The coast at Lamorna, to the southwest of Penzance, is one of the loveliest in Cornwall. This is a south-facing coast, protected from prevailing westerly winds although storms from the south and east can be merciless here, as witnessed by a bitter record of terrible shipwrecks over the years. The bare granite cliffs are enhanced by swathes of lush vegetation that turn the coast into something of a wild garden in spring and summer.
The walk starts from Lamorna Cove, once the scene of granite quarrying. The sturdy quay at Lamorna was built so that ships could load up with the quarried stone, but the swell and the tidal regimen made berthing difficult. Much of the stone was carried overland by horse and wagon to Newlyn Harbour and to Penzance. The coast path west from Lamorna winds its sinuous way through tumbled granite boulders, then climbs steeply to the cliff tops. It passes above Tater-du Lighthouse, by jet black, greenstone cliffs, a startling accent among all these miles of golden granite, although the upper parts of the greenstone are dusted with ochre-coloured lichen.
Along to the Merry Maidens
Soon the path descends steeply to the delightful St Loy's Cove, a secluded boulder beach where a brisk little stream pours out of a wooded valley. Spring comes early at St Loy; the subtropical vegetation through which the walk leads reflects the area's mild and moist microclimate. From St Loy's woods you climb inland to reach two enthralling ancient monuments. The first is the Tregiffian burial chamber, a late Bronze Age entrance grave that was uncovered during road widening in the 1960s. The cup-marked stone is a reproduction, the original is in the County Museum at Truro.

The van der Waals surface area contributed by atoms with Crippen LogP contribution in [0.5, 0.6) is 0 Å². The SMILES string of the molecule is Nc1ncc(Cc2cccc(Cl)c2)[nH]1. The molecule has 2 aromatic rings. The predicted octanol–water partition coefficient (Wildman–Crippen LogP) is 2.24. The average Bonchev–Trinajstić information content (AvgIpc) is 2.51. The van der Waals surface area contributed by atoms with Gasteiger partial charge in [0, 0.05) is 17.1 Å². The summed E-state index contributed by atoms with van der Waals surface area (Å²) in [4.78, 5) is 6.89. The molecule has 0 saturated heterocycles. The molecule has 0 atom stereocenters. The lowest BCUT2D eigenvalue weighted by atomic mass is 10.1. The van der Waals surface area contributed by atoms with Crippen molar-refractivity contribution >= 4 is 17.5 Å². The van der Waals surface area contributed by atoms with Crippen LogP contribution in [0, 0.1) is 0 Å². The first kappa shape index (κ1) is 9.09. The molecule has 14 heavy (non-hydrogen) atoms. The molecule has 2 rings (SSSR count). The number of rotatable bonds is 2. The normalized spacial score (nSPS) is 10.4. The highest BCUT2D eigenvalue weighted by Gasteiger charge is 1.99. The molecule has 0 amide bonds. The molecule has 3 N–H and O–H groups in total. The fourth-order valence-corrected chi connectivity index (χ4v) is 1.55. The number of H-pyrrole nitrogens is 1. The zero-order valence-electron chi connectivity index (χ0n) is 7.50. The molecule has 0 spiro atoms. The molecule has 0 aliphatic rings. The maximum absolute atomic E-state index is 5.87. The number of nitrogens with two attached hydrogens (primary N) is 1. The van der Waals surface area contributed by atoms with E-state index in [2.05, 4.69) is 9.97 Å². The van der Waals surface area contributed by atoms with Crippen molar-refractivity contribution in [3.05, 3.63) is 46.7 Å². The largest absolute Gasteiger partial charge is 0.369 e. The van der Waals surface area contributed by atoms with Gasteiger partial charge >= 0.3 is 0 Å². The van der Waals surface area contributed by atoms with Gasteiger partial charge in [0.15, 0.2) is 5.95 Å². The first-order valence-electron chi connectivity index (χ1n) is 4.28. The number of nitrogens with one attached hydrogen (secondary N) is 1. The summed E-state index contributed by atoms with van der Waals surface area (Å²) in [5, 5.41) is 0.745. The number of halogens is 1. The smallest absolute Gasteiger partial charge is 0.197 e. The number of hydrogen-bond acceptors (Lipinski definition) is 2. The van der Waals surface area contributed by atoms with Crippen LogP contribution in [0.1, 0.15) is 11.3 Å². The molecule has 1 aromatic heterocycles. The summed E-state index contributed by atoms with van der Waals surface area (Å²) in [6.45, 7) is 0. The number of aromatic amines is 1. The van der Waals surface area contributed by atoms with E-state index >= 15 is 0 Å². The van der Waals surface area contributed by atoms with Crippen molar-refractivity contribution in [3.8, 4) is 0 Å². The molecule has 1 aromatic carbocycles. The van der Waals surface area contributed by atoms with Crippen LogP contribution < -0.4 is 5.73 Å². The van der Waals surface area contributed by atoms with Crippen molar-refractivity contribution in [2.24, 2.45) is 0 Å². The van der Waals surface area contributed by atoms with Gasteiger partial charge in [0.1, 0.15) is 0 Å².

Just along the road from Tregiffian stands one of Cornwall's most famous monuments, the Merry Maidens stone circle. This late neolithic/Bronze Age structure represents an ancient ceremonial and ritual site of major importance. Its popular name, appended by a much later superstitious society, refers to a myth of young girls being turned to stone for dancing on a Sunday. In a field on the other side of the B3315 are two tall standing stones, the mythical 'Pipers' who supplied the sacrilegious music. The true spirit of the stones reflects a far more intriguing ancient culture. The final part of the walk leads from the Merry Maidens to a wonderful old trackway that leads over water-worn stones into the Lamorna Valley.
From the far end of the seaward car park in the cove, above Lamorna Harbour, follow the coast path through some awkward rocky sections. Continue along the coast path past the tops of Tregurnow Cliff and Rosemodress Cliff, bearing right at a fork along the way to stay on the coast path.
Pass above the entrance ramp and steps of Tater-du Lighthouse. Pass a row of residences on the right and then, where the track bends right, keep left along the narrow coast path, at a signpost.